The Pox and the Covenant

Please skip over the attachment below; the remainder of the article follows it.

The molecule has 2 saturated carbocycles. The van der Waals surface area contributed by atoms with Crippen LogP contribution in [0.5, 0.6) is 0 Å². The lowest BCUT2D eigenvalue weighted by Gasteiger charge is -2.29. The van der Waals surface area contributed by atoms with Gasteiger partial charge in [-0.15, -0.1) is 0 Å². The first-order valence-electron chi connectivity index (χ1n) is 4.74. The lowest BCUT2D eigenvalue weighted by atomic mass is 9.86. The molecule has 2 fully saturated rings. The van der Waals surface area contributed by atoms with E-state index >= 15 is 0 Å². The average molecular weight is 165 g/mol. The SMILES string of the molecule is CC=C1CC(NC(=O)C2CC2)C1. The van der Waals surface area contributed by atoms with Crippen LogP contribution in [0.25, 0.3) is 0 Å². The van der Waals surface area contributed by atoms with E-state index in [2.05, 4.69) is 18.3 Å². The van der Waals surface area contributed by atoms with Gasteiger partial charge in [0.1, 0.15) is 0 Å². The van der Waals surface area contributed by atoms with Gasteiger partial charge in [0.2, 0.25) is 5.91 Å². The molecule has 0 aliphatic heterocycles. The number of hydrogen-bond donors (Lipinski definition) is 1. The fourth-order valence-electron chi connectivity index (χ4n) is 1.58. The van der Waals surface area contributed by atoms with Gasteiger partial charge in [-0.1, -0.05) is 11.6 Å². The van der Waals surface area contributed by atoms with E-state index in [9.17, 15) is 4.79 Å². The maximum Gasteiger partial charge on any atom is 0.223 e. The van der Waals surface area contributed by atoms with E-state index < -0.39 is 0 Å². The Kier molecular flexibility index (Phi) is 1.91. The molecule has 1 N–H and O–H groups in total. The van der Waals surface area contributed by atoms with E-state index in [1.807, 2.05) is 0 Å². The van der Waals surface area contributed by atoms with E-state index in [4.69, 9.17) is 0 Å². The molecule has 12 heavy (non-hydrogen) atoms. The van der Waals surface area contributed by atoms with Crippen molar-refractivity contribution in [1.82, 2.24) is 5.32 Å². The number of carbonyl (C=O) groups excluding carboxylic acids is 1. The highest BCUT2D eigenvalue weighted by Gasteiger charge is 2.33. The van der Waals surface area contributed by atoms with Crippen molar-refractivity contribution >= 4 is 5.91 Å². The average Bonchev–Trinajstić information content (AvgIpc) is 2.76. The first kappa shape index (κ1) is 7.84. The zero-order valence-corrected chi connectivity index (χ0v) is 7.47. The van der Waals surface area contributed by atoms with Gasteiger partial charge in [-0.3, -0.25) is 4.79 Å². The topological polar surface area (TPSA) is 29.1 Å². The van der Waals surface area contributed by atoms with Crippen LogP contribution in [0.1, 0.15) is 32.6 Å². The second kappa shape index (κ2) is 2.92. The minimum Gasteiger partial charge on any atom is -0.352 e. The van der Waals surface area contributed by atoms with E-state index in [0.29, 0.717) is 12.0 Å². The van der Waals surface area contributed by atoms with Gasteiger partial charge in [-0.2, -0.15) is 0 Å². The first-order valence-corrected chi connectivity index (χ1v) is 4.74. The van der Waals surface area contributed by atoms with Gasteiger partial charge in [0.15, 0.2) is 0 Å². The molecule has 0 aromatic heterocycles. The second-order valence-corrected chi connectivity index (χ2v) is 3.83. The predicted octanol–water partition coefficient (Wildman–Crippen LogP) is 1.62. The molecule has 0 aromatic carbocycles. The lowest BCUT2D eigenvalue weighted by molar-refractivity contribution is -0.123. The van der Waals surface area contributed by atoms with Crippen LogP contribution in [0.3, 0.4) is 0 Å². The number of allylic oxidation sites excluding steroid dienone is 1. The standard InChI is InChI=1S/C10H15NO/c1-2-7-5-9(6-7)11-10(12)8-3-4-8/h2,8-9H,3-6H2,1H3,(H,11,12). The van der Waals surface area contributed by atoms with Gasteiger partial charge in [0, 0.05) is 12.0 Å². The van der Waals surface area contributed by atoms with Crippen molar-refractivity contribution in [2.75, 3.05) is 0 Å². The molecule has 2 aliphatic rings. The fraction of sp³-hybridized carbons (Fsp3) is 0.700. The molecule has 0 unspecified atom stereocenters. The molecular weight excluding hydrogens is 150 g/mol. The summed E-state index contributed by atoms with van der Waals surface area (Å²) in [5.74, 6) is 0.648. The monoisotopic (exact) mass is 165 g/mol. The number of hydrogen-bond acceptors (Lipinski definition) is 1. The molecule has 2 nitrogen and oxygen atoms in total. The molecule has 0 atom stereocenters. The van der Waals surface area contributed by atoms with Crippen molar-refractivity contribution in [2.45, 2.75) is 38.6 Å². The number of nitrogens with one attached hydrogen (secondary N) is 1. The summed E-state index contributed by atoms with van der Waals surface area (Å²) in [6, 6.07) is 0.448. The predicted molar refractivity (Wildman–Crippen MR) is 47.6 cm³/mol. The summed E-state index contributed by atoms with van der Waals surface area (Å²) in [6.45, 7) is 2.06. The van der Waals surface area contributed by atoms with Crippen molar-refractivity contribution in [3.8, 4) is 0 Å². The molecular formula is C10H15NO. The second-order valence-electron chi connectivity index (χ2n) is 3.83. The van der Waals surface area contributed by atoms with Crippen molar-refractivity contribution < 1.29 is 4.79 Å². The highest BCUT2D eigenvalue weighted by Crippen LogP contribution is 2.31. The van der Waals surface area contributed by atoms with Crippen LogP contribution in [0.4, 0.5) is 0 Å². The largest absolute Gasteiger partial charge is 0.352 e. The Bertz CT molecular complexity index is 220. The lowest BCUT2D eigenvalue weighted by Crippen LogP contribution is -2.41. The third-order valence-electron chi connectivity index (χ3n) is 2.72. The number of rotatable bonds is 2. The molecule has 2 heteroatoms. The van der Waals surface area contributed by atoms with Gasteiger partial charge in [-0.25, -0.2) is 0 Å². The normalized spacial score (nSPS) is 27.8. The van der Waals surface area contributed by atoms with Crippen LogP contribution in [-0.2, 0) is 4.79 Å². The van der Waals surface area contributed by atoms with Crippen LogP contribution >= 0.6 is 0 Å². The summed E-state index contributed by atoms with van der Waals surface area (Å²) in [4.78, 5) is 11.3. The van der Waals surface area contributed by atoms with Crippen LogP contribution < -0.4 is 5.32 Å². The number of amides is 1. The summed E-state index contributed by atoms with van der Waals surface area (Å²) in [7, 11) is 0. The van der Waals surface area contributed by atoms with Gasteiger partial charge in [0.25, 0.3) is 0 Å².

So, who knew: that Harvard had an Indian college, that gloves were sent to people's homes if one was invited to a funeral, that Bostonians spent a fortune on importing wood each year, that James Franklin (Ben's other brother) came out strongly against the smallpox innoculation in his newspaper and that Ben later became a huge advocate of it after he moved to Philadelphia. At the heart of the book is a look at the largest outbreak of smallpox in colonial America in Boston in 1721 and the fight that ensued between, among others, Cotton Mather and Benjamin Franklin (all of 16 at the time). Dr. Boylston came up w. a cure where one would infected with the disease, become a bit sick and then overcome it. Only 6 of 400 died from this method, whereas nearly 900 died of the actual disease. Honestly a perk of this blog is that publishers send me free books and ask me to post write-ups. Since I hate to put up items that cost, I rarely accept the book or the job. But this book is AMAZING. It is very well written - really I didn't know I cared about smallpox outbreaks (!) and gives super detail on daily life. It's also a very quick read.